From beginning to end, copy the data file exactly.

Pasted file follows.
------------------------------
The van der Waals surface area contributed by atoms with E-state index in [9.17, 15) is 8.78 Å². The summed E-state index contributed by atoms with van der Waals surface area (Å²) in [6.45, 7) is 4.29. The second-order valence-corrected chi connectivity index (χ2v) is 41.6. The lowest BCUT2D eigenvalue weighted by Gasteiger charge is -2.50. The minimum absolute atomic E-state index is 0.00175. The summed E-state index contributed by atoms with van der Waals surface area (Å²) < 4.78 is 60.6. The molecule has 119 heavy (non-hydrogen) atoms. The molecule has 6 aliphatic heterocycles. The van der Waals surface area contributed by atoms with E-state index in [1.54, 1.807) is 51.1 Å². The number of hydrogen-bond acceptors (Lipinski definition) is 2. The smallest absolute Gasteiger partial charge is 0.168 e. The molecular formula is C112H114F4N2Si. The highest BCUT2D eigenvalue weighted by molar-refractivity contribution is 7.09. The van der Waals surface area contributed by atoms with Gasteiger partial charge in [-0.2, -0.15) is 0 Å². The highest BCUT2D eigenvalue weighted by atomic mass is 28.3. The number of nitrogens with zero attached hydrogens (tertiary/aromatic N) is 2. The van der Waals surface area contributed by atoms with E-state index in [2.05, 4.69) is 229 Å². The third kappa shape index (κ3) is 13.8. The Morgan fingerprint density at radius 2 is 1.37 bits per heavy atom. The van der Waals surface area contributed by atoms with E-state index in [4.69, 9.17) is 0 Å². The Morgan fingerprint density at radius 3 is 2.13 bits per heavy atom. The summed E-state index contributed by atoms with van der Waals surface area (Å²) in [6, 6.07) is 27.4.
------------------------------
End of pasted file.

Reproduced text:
The van der Waals surface area contributed by atoms with E-state index in [9.17, 15) is 8.78 Å². The summed E-state index contributed by atoms with van der Waals surface area (Å²) in [6.45, 7) is 4.29. The second-order valence-corrected chi connectivity index (χ2v) is 41.6. The lowest BCUT2D eigenvalue weighted by Gasteiger charge is -2.50. The minimum absolute atomic E-state index is 0.00175. The summed E-state index contributed by atoms with van der Waals surface area (Å²) < 4.78 is 60.6. The molecule has 119 heavy (non-hydrogen) atoms. The molecule has 6 aliphatic heterocycles. The van der Waals surface area contributed by atoms with E-state index in [1.54, 1.807) is 51.1 Å². The number of hydrogen-bond acceptors (Lipinski definition) is 2. The smallest absolute Gasteiger partial charge is 0.168 e. The molecular formula is C112H114F4N2Si. The highest BCUT2D eigenvalue weighted by molar-refractivity contribution is 7.09. The van der Waals surface area contributed by atoms with Gasteiger partial charge in [-0.2, -0.15) is 0 Å². The highest BCUT2D eigenvalue weighted by atomic mass is 28.3. The number of nitrogens with zero attached hydrogens (tertiary/aromatic N) is 2. The van der Waals surface area contributed by atoms with E-state index in [2.05, 4.69) is 229 Å². The third kappa shape index (κ3) is 13.8. The Morgan fingerprint density at radius 2 is 1.37 bits per heavy atom. The van der Waals surface area contributed by atoms with E-state index in [4.69, 9.17) is 0 Å². The Morgan fingerprint density at radius 3 is 2.13 bits per heavy atom. The summed E-state index contributed by atoms with van der Waals surface area (Å²) in [6, 6.07) is 27.4.